Philosophers have always treated human nature with suspicion. From Plato's legend of the ring of Gyges to Hobbes, Locke, and Rousseau, the belief has been that human nature is fundamentally bad, and that if people could get away with it, they'd rather steal, rape, rob, and kill.Because of this, one theory goes, people enter into a social contract. To avoid mutual destruction by their raging selves, they give up some of their freedom in exchange for security. The social contract theory, as one example of political philosophising, sounds reasonable. But is the premise correct? Is human nature really fundamentally bad?
It seems to me that however destructive human nature can be in theory—indeed, if we assume that man has free will, then he is capable of committing anything—in real life, man's own body, its vulnerabilities and frequent needs, forces him to co-operate with others rather than try to destroy them.
In real life, we do not think about this much; rather, we co-operate with others by habit instilled in us from childhood. We are trained to behave decently by our own family. Our parents do not want aggressive and unruly creatures bothering them, so for their own comfort they train us to be nice. And we continue to be so throughout life—and those who are not, as we often find out, may not have had that early socialising experience.
But let us pretend that there was no socialising milieu in one's childhood. Let us pretend that somehow a man did not realise that his mother was his only source of food and comfort, and he did not learn to please her. And let us pretend that it did not occur to him later in life that other people were useful to him too, and somehow he failed to master the skill of ingratiating himself with them in order to obtain what he needed. Let us pretend that, instead, the man was dropped from the sky into the world, not knowing anything at all about how it operated. Even then, it is my argument, he would be forced rather quickly to be nice rather than bellicose.
Dropped into the world, the man would promptly discover that his body needs to be fed every four hours and go to sleep every sixteen. His skin, he would notice, is sensitive to cold, heat, and any contact with sharp, hard, or heavy objects, especially if the contact is made at speed. Even walking barefoot, he would observe, can be painful. He would find that the food his body demands so often is not readily available, and to fight for it with other people and animals a few times a day is painful to the skin. It is also risky to try to steal it, for getting away is difficult with the skin being so sensitive. Every night he would learn how physically complicated it is to find a safe shelter to hide from those he might have angered during the day. With his body getting hurt so easily and tired so quickly, he would calculate that it is more energy-efficient to try to engage others in a peaceful exchange, where he would trade for his food something of value to them: a thing he might have, a service he might perform, even a promise he might fulfill in the future.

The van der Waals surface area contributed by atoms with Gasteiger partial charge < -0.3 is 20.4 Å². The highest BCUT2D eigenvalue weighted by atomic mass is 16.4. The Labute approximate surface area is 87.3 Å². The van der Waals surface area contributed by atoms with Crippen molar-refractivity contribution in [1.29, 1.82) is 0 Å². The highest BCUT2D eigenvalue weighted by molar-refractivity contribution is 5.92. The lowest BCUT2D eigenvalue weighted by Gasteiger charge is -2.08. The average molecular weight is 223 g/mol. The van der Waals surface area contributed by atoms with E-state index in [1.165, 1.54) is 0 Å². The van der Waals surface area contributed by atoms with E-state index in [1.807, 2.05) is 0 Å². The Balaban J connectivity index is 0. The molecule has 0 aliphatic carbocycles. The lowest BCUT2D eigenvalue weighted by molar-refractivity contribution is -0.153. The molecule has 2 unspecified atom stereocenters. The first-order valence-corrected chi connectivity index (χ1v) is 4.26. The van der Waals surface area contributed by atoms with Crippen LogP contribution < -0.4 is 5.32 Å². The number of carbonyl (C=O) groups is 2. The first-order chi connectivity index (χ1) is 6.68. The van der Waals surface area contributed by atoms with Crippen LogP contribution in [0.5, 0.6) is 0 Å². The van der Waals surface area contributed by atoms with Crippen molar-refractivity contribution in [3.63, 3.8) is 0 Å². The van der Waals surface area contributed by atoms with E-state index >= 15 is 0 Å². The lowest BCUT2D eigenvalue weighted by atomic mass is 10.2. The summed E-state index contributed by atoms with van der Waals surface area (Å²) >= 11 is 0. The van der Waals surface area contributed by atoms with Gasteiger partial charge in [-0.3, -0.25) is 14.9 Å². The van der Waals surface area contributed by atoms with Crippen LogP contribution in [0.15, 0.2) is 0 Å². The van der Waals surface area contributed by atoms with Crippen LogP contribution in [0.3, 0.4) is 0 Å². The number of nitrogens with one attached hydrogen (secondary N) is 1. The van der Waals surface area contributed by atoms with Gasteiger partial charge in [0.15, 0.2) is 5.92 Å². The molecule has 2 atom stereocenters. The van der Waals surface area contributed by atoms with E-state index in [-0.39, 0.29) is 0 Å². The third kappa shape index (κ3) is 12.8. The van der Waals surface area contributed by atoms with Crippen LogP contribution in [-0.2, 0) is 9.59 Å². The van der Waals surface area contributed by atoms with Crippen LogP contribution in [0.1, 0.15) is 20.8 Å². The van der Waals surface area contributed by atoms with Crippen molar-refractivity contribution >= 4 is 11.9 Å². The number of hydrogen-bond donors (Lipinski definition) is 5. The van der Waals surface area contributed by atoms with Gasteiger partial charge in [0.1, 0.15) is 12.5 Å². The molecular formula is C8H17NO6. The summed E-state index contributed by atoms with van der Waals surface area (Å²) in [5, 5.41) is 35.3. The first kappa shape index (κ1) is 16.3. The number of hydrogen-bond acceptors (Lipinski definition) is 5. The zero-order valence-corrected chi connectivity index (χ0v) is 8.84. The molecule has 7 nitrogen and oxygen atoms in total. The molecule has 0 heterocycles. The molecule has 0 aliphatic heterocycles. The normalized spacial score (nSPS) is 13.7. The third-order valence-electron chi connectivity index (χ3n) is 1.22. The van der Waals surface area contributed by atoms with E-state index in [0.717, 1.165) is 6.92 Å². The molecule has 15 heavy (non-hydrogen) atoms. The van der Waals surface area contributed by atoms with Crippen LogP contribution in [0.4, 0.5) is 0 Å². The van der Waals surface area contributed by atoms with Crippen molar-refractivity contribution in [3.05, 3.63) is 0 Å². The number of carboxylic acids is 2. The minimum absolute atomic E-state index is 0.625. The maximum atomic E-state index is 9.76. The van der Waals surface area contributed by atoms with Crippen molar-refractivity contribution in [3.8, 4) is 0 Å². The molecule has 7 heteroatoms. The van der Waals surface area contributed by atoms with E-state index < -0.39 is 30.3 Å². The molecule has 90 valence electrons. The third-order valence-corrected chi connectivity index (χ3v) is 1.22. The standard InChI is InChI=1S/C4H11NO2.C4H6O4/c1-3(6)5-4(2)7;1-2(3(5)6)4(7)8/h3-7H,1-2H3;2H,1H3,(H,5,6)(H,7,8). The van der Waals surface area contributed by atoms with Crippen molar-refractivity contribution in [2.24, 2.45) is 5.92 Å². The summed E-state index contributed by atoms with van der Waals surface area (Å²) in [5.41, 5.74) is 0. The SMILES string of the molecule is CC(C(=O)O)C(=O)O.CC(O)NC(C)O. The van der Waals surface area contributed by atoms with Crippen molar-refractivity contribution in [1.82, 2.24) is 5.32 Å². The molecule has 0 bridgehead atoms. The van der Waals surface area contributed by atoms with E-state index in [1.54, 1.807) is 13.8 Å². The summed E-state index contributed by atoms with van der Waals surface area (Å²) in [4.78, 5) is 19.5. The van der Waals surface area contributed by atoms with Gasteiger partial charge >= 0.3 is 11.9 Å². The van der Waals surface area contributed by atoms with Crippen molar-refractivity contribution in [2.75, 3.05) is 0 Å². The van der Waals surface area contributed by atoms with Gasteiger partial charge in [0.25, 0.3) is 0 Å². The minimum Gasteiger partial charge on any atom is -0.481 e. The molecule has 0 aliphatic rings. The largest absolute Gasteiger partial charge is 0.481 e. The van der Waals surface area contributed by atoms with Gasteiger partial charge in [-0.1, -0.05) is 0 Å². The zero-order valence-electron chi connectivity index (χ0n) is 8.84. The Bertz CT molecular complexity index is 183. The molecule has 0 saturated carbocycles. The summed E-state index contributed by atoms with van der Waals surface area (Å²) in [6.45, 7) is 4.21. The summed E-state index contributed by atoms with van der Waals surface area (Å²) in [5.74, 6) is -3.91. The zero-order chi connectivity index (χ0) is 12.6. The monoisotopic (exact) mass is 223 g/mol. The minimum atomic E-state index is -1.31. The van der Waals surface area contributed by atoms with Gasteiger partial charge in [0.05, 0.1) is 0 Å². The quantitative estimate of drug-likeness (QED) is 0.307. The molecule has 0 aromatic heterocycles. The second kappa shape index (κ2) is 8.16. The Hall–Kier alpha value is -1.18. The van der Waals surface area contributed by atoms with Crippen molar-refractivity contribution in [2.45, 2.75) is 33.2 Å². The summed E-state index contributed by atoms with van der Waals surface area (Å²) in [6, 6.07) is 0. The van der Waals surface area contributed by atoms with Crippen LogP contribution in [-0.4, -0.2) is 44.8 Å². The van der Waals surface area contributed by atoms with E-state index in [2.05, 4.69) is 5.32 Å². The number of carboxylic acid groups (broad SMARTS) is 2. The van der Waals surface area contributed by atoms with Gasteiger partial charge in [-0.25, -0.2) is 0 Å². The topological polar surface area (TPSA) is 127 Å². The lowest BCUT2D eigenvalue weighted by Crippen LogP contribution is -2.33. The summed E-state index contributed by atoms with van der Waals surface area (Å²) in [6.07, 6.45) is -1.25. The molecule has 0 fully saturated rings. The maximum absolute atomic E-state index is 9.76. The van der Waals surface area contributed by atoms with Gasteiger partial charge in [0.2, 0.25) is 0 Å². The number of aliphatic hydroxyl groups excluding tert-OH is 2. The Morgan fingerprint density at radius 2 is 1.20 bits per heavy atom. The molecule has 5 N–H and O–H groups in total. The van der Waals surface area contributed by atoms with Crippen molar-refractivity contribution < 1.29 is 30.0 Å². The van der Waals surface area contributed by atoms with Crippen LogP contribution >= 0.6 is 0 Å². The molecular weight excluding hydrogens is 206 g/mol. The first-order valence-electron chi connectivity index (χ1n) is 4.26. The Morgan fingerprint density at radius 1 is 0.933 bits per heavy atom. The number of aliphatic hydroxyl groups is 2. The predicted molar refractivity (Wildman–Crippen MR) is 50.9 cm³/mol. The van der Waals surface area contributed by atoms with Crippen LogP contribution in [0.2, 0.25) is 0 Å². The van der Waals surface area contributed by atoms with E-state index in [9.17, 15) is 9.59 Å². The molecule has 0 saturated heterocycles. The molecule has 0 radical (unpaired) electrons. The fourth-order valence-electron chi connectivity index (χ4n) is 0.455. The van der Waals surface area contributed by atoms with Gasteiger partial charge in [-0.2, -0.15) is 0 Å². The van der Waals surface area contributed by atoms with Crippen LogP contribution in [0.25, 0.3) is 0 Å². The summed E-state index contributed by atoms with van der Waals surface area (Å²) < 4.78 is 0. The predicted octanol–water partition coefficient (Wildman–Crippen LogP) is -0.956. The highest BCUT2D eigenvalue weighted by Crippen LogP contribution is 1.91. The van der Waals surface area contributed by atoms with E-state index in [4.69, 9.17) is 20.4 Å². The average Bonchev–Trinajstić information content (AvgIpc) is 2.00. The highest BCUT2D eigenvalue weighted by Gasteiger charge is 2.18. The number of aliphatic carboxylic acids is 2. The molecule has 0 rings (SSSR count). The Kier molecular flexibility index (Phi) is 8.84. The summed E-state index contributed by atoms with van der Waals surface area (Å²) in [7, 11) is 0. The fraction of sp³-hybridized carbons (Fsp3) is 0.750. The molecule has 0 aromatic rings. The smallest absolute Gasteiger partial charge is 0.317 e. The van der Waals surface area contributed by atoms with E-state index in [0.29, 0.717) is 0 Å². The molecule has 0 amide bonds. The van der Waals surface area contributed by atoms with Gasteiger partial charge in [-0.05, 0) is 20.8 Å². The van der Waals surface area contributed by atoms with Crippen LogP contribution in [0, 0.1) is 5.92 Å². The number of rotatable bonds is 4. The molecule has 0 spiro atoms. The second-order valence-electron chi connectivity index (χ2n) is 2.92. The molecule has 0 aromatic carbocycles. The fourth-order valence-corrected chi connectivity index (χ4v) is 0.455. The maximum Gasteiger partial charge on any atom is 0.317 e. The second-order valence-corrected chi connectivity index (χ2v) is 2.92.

Even if he were bigger and stronger than other men around him, he would understand that he could not be big and strong twenty-four hours a day. For some eight hours—a third of each day on this planet—he would be as defenseless as a baby, and need to have someone he could trust next to him. Even the meanest tyrant with the worst human nature could not be mean under these circumstances all the time. The vulnerability of his own body at night and its dependence on non-poisonous food during the day would make him behave decently—at the very least to his closest circle.
This is what the man dropped from the sky would discover: however base and wild he might wish to be, his needy body keeps him in check. And philosophy, as fearful as it is of human nature, should acknowledge that it has an ally. The body is not a millstone to which the wing-flipping free will is oh-so-regrettably shackled, but a sensitive vessel playing a noble role. 'Don't be too cocky,' says the body to the free will trapped inside, 'or we will both get hurt.'